Reaching the unreached: more from Sacosan V

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There was a very appealing session in the SACOSAN V about equity and inclusion: ‘Reaching the unreached’, indeed very adequate for the conference’s motto "Sanitation for All: All for Sanitation".

The first presentation, by Esmaeil Ibrahim (UNICEF), dealt with sanitation and polio in Afghanistan. The mountain and border areas of the country host many children unreached by polio vaccinations, due to remoteness, violence and population movements. These areas generally have low sanitation coverage, factor that reinforces the exclusion from polio vaccination, as diarrhoea can result in dose excretion before immunization.

Afterwards, Siddhartha Das (FANSA) presented recommendations for targeting vulnerable groups, based on a study of key barriers and best practices in 5 countries. The groups analysed included people living in water-logged areas in Bangladesh and in plantations in Sri Lanka, elderly people in Nepal, people with disabilities in Pakistan and school children with disabilities in India. Have a look at the recommendations in FANSA’s publication!

But without any doubt, the third presentation was the most powerful one. Nepalese disability activist and wheelchair user Amrita Gyawali recounted her personal experience. She emphasized that sanitation is a right and a private matter and that she wants to do it on her own, not with help. She is continuously challenged by the lack of sanitation facilities that are friendly to people with disabilities, and has had problems for these reasons since childhood, up to the point that she stopped attending her lessons at school and at college for long periods.  Moreover, when going out with friends, she controls how much she eats or drinks so that she does not need to go to the toilet. Being a woman makes it even more difficult; during menstruation, for instance, she stops going out because she knows there won’t be any accessible facility for changing her pads.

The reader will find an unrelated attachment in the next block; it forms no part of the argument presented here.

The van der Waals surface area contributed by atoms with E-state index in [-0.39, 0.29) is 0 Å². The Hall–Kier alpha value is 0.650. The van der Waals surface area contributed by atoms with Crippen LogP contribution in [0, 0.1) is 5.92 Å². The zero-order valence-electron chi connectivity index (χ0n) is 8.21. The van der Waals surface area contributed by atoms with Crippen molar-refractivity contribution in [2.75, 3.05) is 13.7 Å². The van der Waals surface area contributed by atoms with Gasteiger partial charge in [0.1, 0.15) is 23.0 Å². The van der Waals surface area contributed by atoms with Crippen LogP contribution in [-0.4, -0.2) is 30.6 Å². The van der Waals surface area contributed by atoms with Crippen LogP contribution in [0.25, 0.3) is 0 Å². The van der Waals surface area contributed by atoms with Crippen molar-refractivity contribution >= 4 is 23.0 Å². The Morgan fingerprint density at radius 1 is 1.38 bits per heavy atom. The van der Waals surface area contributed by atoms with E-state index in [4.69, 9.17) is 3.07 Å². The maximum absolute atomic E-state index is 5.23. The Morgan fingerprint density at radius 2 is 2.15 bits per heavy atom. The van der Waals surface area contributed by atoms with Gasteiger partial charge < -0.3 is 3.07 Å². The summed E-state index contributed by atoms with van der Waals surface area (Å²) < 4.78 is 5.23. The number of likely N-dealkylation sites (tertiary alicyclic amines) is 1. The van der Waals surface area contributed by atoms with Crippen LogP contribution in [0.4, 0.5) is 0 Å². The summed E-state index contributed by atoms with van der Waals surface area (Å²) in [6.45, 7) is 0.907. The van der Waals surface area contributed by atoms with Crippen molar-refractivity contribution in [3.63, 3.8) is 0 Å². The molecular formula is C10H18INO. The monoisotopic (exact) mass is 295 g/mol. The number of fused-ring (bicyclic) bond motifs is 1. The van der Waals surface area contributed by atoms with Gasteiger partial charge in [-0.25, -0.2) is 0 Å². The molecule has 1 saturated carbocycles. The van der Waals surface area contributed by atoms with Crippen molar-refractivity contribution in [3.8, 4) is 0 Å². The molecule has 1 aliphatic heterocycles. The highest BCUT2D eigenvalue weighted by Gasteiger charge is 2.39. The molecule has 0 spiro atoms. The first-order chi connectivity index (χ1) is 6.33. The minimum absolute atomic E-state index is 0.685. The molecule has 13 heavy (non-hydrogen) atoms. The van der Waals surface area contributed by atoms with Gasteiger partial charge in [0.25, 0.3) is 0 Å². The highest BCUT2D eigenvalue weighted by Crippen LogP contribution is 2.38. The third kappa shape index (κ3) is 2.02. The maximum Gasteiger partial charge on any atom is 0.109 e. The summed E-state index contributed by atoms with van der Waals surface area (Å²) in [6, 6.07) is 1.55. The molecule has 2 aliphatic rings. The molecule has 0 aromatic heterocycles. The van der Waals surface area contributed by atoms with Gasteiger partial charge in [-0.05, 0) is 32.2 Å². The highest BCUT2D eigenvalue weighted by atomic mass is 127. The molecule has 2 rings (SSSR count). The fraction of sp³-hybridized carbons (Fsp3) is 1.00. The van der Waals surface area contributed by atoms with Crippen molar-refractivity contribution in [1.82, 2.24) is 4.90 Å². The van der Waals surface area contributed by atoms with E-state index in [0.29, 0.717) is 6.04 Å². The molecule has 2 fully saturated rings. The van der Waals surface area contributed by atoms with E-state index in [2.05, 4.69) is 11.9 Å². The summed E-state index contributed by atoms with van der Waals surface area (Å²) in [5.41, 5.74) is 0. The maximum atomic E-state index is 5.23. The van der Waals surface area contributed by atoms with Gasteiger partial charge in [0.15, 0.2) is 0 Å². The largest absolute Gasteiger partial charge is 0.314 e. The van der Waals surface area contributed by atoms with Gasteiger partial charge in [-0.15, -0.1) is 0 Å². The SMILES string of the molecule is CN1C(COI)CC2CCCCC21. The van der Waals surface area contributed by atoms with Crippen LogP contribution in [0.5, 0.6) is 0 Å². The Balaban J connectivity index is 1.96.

All these situations made her feel unhappy for many years and still affect her on a daily basis... but now she knows that the problem is not in her, but in the infrastructure. Actually, none of the public toilets in Kathmandu is disability friendly, despite the fact that 2% of the population in Nepal has some kind of disability. People in rural areas have it even more difficult as toilets are generally constructed at a certain distance to the households, increasing the accessibility barriers.

She also showed this short video, recording her experience and that of other people in Kathmandu/

As said, the presentation touched all the participants, as many pointed out during the discussion. It was also an eye-opener for me, or maybe I should rather say it was a ‘heart-opener’; I had read several documents about sanitation and disabilities and ‘knew’ about the challenges people with disabilities where facing... but thanks to Amrita I was ‘feeling’ these problems for the first time. And I must say that the issue acquires a new dimension when you engage with it through the emotions and not only rationally. At least, it has changed my perspective in terms of the importance and urgency of making sanitation truly “for all”.

Date: 5 November 2013
Contributors: 
Topics: 
Region: 
Country: 
Afghanistan,
Bangladesh,
India,
Nepal,
Pakistan

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